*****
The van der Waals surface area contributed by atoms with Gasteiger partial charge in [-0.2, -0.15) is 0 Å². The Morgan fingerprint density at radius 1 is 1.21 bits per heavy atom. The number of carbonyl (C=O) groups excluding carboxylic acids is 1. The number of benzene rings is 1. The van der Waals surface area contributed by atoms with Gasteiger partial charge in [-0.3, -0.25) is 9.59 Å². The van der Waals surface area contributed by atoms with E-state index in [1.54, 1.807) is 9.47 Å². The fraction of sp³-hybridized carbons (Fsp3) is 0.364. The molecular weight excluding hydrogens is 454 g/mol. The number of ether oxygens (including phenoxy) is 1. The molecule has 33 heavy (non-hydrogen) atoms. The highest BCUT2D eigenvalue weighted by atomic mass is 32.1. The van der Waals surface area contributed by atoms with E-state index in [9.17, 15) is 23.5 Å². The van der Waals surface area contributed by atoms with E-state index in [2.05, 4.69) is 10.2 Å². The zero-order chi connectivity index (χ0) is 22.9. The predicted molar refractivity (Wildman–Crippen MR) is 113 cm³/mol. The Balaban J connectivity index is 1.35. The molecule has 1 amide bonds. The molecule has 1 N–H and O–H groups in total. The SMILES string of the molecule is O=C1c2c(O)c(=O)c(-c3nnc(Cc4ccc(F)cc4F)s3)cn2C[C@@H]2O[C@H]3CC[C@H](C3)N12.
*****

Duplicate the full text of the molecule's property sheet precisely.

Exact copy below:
The van der Waals surface area contributed by atoms with Gasteiger partial charge in [-0.2, -0.15) is 0 Å². The Morgan fingerprint density at radius 1 is 1.21 bits per heavy atom. The number of carbonyl (C=O) groups excluding carboxylic acids is 1. The number of benzene rings is 1. The van der Waals surface area contributed by atoms with Gasteiger partial charge in [-0.3, -0.25) is 9.59 Å². The van der Waals surface area contributed by atoms with E-state index in [1.54, 1.807) is 9.47 Å². The fraction of sp³-hybridized carbons (Fsp3) is 0.364. The molecular weight excluding hydrogens is 454 g/mol. The number of ether oxygens (including phenoxy) is 1. The molecule has 33 heavy (non-hydrogen) atoms. The highest BCUT2D eigenvalue weighted by atomic mass is 32.1. The van der Waals surface area contributed by atoms with E-state index in [9.17, 15) is 23.5 Å². The van der Waals surface area contributed by atoms with E-state index in [2.05, 4.69) is 10.2 Å². The zero-order chi connectivity index (χ0) is 22.9. The predicted molar refractivity (Wildman–Crippen MR) is 113 cm³/mol. The Balaban J connectivity index is 1.35. The molecule has 1 amide bonds. The molecule has 1 N–H and O–H groups in total. The SMILES string of the molecule is O=C1c2c(O)c(=O)c(-c3nnc(Cc4ccc(F)cc4F)s3)cn2C[C@@H]2O[C@H]3CC[C@H](C3)N12.